U.S. considers “bad bank” split of Fannie Mae, Freddie Mac – report
WASHINGTON, Aug 5 (Reuters) – The Obama administration is considering splitting Fannie Mae and Freddie Mac and putting their troubled assets in a new federally backed corporation, The Washington Post reported on Wednesday, citing administration officials.
According to the newspaper, the administration launched a broad government effort this week to overhaul the mortgage finance companies, the two largest sources of U.S. housing finance.
The move would dispense with one of the biggest burdens created by the financial crisis: the hundreds of billions of dollars in money-losing home loans owned by Fannie Mae and Freddie Mac, the article said.
The companies’ regulator, James Lockhart, director of the Federal Housing Finance Agency, confirmed that the administration is discussing the “good bank bad bank” model and that the discussion was in an early stage, the Post reported.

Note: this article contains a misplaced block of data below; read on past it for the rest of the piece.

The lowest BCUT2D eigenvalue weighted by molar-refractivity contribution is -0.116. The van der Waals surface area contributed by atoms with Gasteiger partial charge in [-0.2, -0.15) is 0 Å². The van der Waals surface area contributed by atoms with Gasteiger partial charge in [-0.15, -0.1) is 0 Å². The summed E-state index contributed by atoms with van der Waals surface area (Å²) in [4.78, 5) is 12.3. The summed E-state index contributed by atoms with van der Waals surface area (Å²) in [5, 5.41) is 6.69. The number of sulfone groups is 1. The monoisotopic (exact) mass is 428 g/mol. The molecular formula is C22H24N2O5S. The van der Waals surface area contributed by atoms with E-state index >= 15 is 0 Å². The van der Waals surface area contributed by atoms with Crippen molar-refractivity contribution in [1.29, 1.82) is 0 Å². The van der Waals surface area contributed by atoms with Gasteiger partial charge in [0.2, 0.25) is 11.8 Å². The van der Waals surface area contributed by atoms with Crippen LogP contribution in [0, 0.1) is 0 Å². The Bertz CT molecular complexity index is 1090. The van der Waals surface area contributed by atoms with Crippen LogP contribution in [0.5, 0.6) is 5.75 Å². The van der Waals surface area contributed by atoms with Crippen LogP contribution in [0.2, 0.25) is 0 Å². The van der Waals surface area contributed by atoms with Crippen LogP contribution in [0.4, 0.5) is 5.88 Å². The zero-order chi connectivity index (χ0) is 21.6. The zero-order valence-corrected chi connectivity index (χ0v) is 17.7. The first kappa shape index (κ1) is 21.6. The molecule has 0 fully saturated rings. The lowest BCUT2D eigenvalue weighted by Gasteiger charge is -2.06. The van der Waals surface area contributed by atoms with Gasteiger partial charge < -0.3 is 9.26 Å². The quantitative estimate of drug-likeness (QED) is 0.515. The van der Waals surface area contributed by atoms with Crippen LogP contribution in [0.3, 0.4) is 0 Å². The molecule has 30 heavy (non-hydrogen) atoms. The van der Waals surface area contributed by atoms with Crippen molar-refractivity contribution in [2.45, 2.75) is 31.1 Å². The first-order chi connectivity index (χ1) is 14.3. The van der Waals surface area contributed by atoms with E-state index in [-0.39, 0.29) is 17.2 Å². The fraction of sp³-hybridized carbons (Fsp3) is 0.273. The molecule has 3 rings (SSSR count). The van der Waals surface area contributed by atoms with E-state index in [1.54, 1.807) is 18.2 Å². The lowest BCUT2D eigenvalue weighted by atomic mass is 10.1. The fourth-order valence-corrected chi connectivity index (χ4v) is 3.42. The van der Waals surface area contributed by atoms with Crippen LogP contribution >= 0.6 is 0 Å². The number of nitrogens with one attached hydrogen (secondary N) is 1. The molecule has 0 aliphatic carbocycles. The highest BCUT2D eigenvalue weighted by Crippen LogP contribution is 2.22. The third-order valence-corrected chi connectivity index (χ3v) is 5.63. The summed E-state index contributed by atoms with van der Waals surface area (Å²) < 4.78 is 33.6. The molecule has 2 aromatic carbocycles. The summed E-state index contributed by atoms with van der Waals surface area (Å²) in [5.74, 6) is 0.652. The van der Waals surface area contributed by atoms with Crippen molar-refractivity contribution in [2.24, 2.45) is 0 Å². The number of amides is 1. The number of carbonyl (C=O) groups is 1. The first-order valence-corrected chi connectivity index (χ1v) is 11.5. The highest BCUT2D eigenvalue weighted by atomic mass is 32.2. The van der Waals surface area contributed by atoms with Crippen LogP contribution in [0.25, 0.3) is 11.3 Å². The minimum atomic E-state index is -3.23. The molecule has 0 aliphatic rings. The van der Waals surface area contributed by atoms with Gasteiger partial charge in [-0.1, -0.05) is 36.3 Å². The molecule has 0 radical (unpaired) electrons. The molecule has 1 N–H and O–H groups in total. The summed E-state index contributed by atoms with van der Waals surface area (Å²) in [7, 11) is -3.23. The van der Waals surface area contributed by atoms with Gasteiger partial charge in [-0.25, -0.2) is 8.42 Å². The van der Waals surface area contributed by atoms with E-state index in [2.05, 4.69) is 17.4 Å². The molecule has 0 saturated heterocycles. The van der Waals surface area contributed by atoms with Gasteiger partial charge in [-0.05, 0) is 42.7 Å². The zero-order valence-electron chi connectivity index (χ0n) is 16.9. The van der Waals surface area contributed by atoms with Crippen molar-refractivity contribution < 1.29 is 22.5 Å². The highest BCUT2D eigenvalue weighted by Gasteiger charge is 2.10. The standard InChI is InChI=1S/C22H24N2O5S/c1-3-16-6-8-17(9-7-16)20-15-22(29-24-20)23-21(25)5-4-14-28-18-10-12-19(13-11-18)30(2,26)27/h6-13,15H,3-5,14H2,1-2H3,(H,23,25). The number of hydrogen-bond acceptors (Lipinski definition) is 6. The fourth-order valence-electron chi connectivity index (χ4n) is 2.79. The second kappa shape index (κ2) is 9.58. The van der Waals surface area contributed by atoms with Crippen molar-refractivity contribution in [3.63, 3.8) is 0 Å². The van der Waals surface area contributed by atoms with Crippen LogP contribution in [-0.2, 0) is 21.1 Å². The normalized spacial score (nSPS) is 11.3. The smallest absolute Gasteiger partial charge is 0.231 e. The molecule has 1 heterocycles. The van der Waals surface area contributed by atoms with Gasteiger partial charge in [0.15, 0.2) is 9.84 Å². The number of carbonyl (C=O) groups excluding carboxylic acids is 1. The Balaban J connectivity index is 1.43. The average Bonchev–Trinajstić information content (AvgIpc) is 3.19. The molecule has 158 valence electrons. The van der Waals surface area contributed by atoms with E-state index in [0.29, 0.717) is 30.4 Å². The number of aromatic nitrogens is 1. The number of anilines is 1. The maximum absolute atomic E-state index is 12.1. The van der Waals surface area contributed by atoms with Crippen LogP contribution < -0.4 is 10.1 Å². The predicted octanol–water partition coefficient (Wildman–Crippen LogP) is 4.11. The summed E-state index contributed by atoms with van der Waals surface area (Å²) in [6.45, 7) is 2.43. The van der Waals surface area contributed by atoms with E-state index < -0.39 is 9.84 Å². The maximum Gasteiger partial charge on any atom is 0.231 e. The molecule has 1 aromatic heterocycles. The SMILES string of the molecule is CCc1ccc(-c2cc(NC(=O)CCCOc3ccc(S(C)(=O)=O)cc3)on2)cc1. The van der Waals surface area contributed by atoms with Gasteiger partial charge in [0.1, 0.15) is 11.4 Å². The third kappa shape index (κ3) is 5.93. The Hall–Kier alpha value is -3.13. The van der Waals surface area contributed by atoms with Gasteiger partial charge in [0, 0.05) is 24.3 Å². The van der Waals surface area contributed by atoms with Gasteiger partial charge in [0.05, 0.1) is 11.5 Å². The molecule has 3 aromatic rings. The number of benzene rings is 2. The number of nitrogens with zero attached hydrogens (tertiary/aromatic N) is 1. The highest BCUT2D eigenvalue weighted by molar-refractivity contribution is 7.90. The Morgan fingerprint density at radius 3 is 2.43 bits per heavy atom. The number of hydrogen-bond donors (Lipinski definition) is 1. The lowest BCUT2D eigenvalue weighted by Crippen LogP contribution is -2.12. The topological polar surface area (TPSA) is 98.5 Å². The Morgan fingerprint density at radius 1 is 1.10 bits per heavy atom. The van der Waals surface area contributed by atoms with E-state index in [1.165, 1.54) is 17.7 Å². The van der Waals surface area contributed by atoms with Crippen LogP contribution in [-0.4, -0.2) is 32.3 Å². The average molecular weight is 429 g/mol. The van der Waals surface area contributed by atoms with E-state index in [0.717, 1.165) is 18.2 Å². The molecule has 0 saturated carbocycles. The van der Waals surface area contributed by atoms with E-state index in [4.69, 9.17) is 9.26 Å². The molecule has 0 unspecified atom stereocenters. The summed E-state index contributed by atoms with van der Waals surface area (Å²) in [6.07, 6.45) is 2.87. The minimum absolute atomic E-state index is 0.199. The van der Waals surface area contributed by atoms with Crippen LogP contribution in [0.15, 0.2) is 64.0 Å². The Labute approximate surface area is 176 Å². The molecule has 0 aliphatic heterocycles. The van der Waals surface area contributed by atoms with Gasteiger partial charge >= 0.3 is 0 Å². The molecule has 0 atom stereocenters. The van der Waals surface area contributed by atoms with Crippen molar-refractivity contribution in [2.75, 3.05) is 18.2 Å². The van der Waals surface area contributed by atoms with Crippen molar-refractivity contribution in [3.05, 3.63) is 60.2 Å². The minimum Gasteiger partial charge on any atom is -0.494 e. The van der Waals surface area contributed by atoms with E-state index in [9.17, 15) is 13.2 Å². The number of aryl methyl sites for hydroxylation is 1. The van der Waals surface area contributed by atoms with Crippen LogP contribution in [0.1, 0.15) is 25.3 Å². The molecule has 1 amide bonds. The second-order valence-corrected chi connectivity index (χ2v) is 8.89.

The proposal has appeared in several internal papers on the topic and appeared as part of an agenda for a meeting on Thursday hosted by the White House’s National Economic Council, the newspaper said.
President Barack Obama’s budget proposal for 2010 tallies up the federal aid granted to Fannie Mae and Freddie Mac but does not bring those mortgage-finance companies’ obligations fully onto federal books.
In September, Fannie Mae and Freddie Mac were effectively nationalized when the government promised to buy up to $100 billion preferred shares in each company and created warrants to severely dilute existing shareholders.